Nana Asamini First Black Governor – Osu Christianborg Castle (1693 – 1694)


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Another person whose life and career present many interesting facets was Asomani (Asemmani) of Akwamu. Said to have been first employed as a cook in the English forts at Accra,’ after learning the ‘white man’s ways’ he established himself as a trader at Accra and acted as a broker for Akwamu traders who came there to trade with the Danes in Christiansburg, Later on, Asomani was chosen to carry out Akwamu’s revenge on the Danes.

After successfully executing his orders he became the Akwamu Governor of the castle in 1693. Akwamu-Danish estrangement had started at the end of the 1670s when the latter assisted the Accra to foil an Akwamu attack on them. The Danes were never forgiven by the Akwamu; and in 1693 Asomani, who was familiar with their strength and weakness, led a group of eighty Akwamu men into the castle.

The Akwamu deceived the Danes into believing that they had come to purchase firearms. By a clever ruse, they were able to load the guns with bullets that had been “concealed in the folds of their clothes’. Their guns were quickly turned on the Danes, who soon surrendered; the Danish Governor escaped, but his less fortunate countrymen have led captives to Akwamu.

Having received no information about the drama at Christiansburg, two Danish ships had set sail towards the Gold Coast in December 1693. After a long voyage, they finally arrived in June 1694. Onboard one of the ships was Hartwig Meyer, serving as the ship’s merchant.

His story goes on: “Unknowingly we came to the Coast where we were immediately informed and hurried to the place. Instead of the Royal Danish flag. We saw a blue flag, upon which figured a Black Moore brandishing his sword.” Meyer and the other ship’s merchant, Johan Trane, decided to make an attempt to get back to the castle. Being unable to re-conquer it by force, they had to negotiate with the King of Akwamu.

Nana Asamini Statue

Asomani, now Governor of Christiansburg Castle, did all he could to induce European traders to accept the change of ownership by extending his friendship to all traders, not excluding interlopers. He saluted all ships which approached his castle ‘with his cannon. Captain Phillip, who dined with him in 1693, seems to have been much impressed by his comportment and his hospitality.

Although his attempts to behave like the Danish Governor lent a ludicrous impression to his behavior, he did what, in the circumstances of the time, he considered best. At dinner, instead of dressing as an Akwamu representative, Asomani is said to have donned the full dress of a Danish Governor.

But while the new Governor was immensely enjoying the duties and rights of his new role, negotiations which were going on between the Akwamu capital and the Dutch were soon to deprive him of his position of honor.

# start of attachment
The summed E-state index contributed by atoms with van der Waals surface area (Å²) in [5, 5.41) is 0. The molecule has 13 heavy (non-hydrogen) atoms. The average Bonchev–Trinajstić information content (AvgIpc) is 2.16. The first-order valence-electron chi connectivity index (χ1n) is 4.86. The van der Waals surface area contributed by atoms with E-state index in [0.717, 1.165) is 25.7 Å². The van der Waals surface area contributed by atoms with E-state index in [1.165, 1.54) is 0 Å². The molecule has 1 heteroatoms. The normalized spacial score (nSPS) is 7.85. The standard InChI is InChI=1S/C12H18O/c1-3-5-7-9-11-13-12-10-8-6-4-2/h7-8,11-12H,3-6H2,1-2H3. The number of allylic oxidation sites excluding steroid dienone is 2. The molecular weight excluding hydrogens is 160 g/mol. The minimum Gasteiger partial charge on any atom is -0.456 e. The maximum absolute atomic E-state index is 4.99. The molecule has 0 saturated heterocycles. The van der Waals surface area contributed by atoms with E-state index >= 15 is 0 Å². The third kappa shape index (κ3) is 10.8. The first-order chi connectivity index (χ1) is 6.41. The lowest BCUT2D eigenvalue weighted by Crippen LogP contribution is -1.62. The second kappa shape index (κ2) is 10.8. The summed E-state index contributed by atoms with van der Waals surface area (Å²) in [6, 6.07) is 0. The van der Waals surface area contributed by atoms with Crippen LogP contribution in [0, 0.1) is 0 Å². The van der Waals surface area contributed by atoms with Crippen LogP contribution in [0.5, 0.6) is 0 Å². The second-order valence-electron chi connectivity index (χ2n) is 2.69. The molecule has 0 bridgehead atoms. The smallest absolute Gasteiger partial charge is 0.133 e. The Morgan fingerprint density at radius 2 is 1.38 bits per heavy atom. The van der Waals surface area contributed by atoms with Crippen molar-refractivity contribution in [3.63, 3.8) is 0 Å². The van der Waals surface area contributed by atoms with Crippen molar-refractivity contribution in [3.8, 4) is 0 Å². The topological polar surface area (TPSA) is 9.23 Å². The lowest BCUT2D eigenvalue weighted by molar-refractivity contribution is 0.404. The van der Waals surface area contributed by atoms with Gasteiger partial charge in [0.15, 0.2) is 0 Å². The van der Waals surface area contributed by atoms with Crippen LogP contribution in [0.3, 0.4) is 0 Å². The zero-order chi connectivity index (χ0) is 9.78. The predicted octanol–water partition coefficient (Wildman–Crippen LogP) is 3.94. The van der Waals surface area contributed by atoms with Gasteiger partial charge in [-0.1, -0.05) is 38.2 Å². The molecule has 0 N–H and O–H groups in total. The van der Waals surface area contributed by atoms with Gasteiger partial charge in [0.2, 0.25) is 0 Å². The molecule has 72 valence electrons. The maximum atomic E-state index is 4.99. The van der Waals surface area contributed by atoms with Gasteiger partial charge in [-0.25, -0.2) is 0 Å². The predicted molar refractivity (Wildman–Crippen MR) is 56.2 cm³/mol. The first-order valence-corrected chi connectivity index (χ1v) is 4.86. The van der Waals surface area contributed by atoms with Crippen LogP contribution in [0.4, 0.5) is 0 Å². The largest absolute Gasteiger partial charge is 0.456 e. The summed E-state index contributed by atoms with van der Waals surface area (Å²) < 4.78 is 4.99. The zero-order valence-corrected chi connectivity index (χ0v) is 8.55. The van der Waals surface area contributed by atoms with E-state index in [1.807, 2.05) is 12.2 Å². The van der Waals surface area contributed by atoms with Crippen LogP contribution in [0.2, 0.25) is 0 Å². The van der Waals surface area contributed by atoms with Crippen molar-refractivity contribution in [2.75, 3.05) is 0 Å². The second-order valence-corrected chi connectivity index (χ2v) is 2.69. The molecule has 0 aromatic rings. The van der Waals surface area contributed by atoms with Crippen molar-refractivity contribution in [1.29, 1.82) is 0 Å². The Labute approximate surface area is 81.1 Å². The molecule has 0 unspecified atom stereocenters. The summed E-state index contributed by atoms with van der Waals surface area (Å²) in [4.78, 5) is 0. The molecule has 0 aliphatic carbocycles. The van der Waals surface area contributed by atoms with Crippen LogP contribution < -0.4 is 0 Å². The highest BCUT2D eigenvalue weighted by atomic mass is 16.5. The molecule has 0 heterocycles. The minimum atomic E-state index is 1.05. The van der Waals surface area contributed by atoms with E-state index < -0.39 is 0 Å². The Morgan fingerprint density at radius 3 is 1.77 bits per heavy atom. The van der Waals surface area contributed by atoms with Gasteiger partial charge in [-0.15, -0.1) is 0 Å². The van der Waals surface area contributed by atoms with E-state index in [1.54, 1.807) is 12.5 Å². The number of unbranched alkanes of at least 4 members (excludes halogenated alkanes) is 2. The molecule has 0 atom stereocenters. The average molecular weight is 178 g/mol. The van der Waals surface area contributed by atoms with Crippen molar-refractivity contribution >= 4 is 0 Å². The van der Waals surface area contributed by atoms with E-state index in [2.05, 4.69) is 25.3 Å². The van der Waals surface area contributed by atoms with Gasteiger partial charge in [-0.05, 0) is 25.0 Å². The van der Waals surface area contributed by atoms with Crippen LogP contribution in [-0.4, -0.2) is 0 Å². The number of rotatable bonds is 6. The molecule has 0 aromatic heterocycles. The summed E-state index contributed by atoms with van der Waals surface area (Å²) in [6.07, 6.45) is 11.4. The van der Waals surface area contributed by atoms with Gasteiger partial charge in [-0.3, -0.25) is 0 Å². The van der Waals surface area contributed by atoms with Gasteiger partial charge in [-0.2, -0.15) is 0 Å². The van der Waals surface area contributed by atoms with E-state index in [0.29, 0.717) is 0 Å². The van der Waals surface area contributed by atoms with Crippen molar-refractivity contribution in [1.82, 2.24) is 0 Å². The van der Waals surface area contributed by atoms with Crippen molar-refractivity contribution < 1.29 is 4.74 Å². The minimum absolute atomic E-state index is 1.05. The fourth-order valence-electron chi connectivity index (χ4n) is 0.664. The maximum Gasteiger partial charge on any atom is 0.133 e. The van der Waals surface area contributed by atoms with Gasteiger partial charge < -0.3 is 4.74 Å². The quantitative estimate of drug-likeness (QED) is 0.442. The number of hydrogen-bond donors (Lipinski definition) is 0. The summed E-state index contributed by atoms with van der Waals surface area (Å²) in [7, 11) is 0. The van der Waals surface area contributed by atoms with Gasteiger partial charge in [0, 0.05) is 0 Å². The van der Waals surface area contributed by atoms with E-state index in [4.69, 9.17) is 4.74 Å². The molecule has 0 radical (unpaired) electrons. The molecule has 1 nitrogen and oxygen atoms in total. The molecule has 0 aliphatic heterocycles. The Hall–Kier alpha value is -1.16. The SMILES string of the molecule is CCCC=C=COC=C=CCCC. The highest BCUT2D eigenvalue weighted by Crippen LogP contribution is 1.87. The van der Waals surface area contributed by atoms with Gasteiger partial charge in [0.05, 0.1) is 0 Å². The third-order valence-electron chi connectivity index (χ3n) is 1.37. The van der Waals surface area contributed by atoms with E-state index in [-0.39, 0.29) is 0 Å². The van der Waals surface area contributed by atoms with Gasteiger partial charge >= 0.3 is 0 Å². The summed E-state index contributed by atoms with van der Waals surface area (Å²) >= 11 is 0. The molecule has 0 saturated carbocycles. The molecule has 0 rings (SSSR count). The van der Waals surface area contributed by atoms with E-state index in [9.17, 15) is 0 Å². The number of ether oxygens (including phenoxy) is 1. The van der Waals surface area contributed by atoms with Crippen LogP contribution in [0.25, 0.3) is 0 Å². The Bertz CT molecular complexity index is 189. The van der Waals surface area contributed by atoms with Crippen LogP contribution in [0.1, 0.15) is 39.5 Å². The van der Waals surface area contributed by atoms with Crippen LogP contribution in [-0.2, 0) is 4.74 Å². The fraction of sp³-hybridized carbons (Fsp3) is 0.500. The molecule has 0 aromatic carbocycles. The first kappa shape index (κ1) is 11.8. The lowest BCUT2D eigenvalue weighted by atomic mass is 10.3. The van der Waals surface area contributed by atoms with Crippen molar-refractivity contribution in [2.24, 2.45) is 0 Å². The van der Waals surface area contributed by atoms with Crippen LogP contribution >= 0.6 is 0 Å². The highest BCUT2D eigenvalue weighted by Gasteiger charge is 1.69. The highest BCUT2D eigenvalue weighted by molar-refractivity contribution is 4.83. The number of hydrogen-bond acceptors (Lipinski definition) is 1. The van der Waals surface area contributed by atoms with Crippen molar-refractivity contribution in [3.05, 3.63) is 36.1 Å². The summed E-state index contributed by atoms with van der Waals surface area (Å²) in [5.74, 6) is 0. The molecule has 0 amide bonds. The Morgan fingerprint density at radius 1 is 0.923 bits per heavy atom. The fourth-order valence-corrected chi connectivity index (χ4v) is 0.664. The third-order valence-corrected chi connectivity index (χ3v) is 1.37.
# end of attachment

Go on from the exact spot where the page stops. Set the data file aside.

In August 1693 the Dutch at Elmina asked the agents at Accra to investigate the possibilities of the sale of Christiansburg Castle by Akwamu and promised to fulfill all the former obligations of the Danes, namely, to pay the requisite rent. But the Akwamu king, Basua, would not part with his new acquisition; the furthest he would go was to allow the Danish captives in Akwamu to be ransomed and to promise not to sell the castle to any European nation other than the Danes and the Dutch, at least, however, Basua allowed himself to be persuaded into returning the castle to the Danes.

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In addition to the booty of goods and gold valued at about £1,600 sterling, the ransom price of the captives, the Akwamu capture of the castle brought over 100 marks of gold into the national treasury.

However, the Osu Christianborg Castle keys were never officially returned to the Danish, Akwamuhene kept the keys as a trophy for posterity and remain in the possession of the Akwamu even till today. Although the successful negotiation for the return of the castle ended Asomani’s career as the Akwamu Governor, it was by no means the end of his active life on the coast.

Relying on the friendship and the contacts he had forged during the period of his public life, he set up his private business some years later at Labadi, a few miles from the castle he had commanded and was able to divert Akwamu traders to himself, and thus to develop a lucrative trade with interlopers.

In 1700 the Danes made an unsuccessful attempt to force him out of Labadi, but later representations to Ado, the new ruler, bore fruits. Pressure from the Akwamu court forced Asomani to move his business further east to Great Ningbo. It is uncertain whether it was further pressure from Akwamu that made him eventually wind up his business.

What is known is that in 1703 he was the chief of Uma, a town on the road to the Akwamu capital. His prosperity as a trader is reflected in the manner in which he lived. Asomani built himself a palace on which he mounted a few cannons, and when the occasion offered itself he appears to have indulged in his favorite pastime, as when he was the Akwamu Governor.

On occasions, he saluted prominent foreign visitors with a few cannon shots, as he did in 1703 to a visiting Dutch delegation on its way to the Akwamu king.’ After 1704, Asomani disappears from the European records. It is certain that he remained influential and respected in his state throughout his life.

Asomani’s life and career were a mixture of public-spiritedness and private enterprise. Although he would have gained much from continuing with his trade, he was prepared to do as his ruler advised in order to bring about the greater good of his state. He sacrificed his private interest for the benefit of the lasting glory and influence of Akwamu.


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